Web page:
What Are the Costs and Benefits of Damming a River?
ESU401  Damming of the Colorado River

To live comfortably, humans need a reliable source of fresh water. Many population centers depend on rivers for a steady water supply. In the arid climate of the western United States, though, water can be scarce. Long periods without rain can cause rivers to dry up, interrupting the supply of water. People learned long ago that by building a dam across a river, they could hold back some of the river's water and store enough to meet their needs through a dry season. Land upstream of the dam had to be abandoned because it flooded, and the river would change downstream too, because it received less water and fewer floods. But building a dam helped ensure a steady water supply.

Early in the 1900s, the limiting factor for development of land in the western United States was the availability of water. Damming the Colorado River, which drains snowmelt and rain from the western side of the Rocky Mountains, was seen as a solution. In 1922, the Colorado River Compact outlined a plan to build a series of dams along the Colorado River that would control floods and ensure a steady water supply for southwestern states.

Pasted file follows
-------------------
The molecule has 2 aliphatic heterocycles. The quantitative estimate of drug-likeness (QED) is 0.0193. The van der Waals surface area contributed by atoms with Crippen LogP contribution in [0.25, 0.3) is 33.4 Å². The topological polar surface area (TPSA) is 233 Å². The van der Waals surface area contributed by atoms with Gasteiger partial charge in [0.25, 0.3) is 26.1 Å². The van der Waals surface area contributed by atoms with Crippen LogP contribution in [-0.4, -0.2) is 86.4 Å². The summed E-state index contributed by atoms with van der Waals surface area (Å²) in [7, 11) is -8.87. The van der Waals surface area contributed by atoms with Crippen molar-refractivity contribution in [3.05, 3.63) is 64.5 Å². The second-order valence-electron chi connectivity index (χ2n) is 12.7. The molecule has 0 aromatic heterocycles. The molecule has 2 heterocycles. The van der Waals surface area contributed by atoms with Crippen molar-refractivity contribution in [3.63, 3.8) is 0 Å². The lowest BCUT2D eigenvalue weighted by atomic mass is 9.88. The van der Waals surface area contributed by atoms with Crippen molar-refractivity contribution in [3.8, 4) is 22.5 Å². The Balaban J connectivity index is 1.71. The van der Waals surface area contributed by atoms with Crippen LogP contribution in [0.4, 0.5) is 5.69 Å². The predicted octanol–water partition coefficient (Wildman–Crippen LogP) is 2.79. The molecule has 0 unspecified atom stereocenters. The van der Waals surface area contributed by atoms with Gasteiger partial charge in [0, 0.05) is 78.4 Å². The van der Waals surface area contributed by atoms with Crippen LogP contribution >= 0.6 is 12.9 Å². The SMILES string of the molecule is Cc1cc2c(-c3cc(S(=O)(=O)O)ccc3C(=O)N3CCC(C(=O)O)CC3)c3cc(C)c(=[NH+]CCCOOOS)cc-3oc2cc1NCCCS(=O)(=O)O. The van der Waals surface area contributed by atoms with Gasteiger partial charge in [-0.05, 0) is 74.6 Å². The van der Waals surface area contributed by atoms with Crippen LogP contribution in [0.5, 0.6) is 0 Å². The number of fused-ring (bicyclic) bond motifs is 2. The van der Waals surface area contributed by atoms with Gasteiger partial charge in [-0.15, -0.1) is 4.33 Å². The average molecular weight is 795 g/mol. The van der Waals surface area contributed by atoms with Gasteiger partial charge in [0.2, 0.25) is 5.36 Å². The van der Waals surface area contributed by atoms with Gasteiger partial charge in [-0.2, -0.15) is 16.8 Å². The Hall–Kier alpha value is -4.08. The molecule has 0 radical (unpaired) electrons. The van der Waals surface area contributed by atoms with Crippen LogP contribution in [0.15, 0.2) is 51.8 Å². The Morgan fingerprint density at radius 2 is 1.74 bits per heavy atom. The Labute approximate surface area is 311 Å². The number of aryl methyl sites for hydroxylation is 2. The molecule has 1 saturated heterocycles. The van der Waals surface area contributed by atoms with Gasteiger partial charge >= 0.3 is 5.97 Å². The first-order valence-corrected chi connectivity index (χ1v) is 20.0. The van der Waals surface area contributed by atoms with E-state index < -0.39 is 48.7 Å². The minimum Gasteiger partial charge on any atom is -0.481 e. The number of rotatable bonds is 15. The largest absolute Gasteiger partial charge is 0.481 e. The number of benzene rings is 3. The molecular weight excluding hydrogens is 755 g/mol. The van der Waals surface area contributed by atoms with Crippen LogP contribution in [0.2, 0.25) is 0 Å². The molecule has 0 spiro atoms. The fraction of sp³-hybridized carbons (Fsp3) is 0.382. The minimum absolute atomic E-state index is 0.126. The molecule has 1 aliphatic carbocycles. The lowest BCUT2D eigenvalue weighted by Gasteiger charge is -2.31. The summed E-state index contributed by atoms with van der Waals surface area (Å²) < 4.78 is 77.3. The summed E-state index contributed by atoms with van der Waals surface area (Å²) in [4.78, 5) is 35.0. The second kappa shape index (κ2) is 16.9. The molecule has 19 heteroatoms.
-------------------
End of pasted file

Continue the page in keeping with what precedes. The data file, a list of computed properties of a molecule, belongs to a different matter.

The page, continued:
Glen Canyon Dam under construction in 1957.

Construction of Glen Canyon Dam, just south of the Arizona/Utah border, began in 1957. When it was completed in 1964, it was proclaimed as a major feat of engineering. It created Lake Powell, the second largest man-made reservoir in the United States.

Imagine some of the environmental changes that could occur upstream and downstream from the dam when it was completed and began holding water on its upstream side.

1. List three positive and three negative aspects of damming rivers.


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